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Looking Back: Bahzad Adulmuhsen Abdo, New Kurdish Canadian


John Kinnear

Jan 18, 2023

Their living room was full of supportive community members all wanting to share that official announcement.

January 5 was an amazing day for Bahzad Abdo. On that day, at 2:31 pm this beaming Kurdish refugee earned the right to be something most of us take for granted. He was officially sworn in as a Canadian citizen. The huge smile on his face during the whole protracted zoom process spoke volumes about his pride and excitement at becoming one.

Bahzad’s journey to get to that point in time is one that tens of thousands of refugees from around the world have taken. Most times it is a desperate journey fleeing oppression and war, in search of a better life and opportunity here in Canada.

Bahzad and his wife Farha fled from Damascus in 2012 to a refugee camp in Iraq where they spent a mind numbing six years. The camp is called Darashakran, about an hour’s drive from Erbil, the capital of Iraqi Kurdistan. It has about 13,000 refugees and conditions there are dire with limited supplies of drinking water, overcrowding and widespread poverty. I cannot imagine for the life of me what that life was like. A picture of their hut reveals it was clapped together bits of salvaged metal, wood and plastic.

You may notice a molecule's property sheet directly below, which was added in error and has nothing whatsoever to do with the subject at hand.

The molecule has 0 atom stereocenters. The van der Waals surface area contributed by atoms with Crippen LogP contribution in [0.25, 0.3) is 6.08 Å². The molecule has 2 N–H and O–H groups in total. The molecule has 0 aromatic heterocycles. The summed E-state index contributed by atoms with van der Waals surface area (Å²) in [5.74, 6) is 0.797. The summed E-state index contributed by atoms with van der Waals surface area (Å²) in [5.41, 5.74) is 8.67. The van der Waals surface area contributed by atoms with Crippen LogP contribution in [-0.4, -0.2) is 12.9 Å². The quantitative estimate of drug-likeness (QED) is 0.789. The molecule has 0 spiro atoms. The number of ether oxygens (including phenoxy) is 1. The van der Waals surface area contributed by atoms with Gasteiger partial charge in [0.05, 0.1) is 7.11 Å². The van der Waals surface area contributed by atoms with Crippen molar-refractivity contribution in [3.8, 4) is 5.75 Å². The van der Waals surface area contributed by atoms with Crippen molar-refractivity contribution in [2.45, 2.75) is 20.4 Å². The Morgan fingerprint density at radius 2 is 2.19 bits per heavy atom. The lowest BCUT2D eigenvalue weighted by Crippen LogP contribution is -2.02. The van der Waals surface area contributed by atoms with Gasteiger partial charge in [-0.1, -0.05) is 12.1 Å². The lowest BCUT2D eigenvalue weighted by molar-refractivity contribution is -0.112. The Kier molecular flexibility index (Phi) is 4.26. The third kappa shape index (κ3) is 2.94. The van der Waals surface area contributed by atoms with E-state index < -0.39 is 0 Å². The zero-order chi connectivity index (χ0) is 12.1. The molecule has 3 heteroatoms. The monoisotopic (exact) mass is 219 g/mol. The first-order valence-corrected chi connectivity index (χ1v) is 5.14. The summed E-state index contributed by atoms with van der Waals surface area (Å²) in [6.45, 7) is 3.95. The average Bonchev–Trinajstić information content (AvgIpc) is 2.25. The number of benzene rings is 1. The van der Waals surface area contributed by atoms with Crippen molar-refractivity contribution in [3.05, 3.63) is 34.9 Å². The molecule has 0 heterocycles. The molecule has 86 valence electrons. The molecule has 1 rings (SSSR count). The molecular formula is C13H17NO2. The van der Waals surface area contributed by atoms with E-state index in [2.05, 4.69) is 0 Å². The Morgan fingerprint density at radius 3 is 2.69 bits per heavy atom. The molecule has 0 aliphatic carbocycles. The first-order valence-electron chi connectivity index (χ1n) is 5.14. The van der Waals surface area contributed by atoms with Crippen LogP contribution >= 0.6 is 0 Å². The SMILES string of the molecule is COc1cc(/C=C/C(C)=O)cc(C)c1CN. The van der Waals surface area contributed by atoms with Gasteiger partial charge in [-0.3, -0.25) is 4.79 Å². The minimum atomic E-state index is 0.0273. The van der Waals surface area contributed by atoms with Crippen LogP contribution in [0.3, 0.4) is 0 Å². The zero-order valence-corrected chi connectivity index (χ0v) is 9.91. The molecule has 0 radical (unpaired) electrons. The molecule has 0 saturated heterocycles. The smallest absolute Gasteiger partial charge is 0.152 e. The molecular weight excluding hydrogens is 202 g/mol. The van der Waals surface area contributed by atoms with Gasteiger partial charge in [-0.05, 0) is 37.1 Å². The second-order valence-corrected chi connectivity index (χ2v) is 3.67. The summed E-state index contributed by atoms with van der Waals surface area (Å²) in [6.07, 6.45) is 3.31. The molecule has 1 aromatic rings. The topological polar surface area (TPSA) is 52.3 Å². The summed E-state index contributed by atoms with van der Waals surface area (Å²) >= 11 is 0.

The fact that one of their children Sham, who is now 6, was born in that camp, speaks to their ability to adapt and carry on in very difficult times. And carry on they did until 2018 when they were finally given the opportunity to come here as permanent residents. That is to say, given the right to live and work in Canada without any time limit on their stay.

The whole process can get quite convoluted but there are some very dedicated private sponsors who work diligently, regardless of religion, race, ethnicity or gender, to create lasting change in the lives of refugees. In the case of the Abdo’s it was the Anglican Diocese  of Calgary, who have an official agreement with the Government of Canada’s Private Sponsorship of Refugees Program.

According to Brian Gallant, one of the original local committee members formed to facilitate bringing a family here, it is a success story for all concerned. He, along with motivated individuals like Jenice Smith, Kat Williams, Elizabeth Anderson, Lynnette Jessop, Jackie Woodman and Tom Head, spent 18 months working to find the Adbo’s and it took another four months to get them here in May of 2018.  

Brian says that the community was very supportive when it came to the fund raising element of their journey. It truly was a community effort and continues to be. The qualifications for getting your citizenship include being a permanent resident, have lived in Canada for 3 out of the last five years, have filed taxes if you need to, pass a citizenship test and prove your language skills.

With regards to the language skills, community members like Brenda Davison and Rick and Judy Cooke spent many hours coaching the family and there were also online classes that they took.Jill Burnell, Literacy Programmer with Crowsnest Pass Adult Education also worked with Farha and Bahzad and Farha has taken her language training a step further with online courses with Lethbridge College. The family got help with the tricky citizenship exam which covers Canadian geography, economics, history, government, voting in Canada, citizenship responsibilities, our culture and symbols and current events.